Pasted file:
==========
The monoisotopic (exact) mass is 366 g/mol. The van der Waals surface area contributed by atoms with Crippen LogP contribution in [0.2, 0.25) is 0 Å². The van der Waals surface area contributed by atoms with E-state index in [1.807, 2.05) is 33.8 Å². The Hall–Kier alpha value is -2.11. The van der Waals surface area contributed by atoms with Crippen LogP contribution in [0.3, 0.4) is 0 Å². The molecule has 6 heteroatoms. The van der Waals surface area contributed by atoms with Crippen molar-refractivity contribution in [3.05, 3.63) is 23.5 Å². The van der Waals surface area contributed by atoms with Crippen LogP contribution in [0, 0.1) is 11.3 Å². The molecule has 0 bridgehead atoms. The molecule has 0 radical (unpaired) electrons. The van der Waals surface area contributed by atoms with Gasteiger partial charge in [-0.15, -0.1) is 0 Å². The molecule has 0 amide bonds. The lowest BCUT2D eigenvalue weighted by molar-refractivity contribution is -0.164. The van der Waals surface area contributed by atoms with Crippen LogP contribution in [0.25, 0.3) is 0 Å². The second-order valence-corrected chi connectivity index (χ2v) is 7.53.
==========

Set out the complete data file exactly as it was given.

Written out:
The monoisotopic (exact) mass is 366 g/mol. The van der Waals surface area contributed by atoms with Crippen LogP contribution in [0.2, 0.25) is 0 Å². The van der Waals surface area contributed by atoms with E-state index in [1.807, 2.05) is 33.8 Å². The Hall–Kier alpha value is -2.11. The van der Waals surface area contributed by atoms with Crippen LogP contribution in [0.3, 0.4) is 0 Å². The molecule has 6 heteroatoms. The van der Waals surface area contributed by atoms with Crippen molar-refractivity contribution in [3.05, 3.63) is 23.5 Å². The van der Waals surface area contributed by atoms with Crippen LogP contribution in [0, 0.1) is 11.3 Å². The molecule has 0 bridgehead atoms. The molecule has 0 radical (unpaired) electrons. The van der Waals surface area contributed by atoms with Gasteiger partial charge in [-0.15, -0.1) is 0 Å². The molecule has 0 amide bonds. The lowest BCUT2D eigenvalue weighted by molar-refractivity contribution is -0.164. The van der Waals surface area contributed by atoms with Crippen LogP contribution in [0.25, 0.3) is 0 Å². The second-order valence-corrected chi connectivity index (χ2v) is 7.53.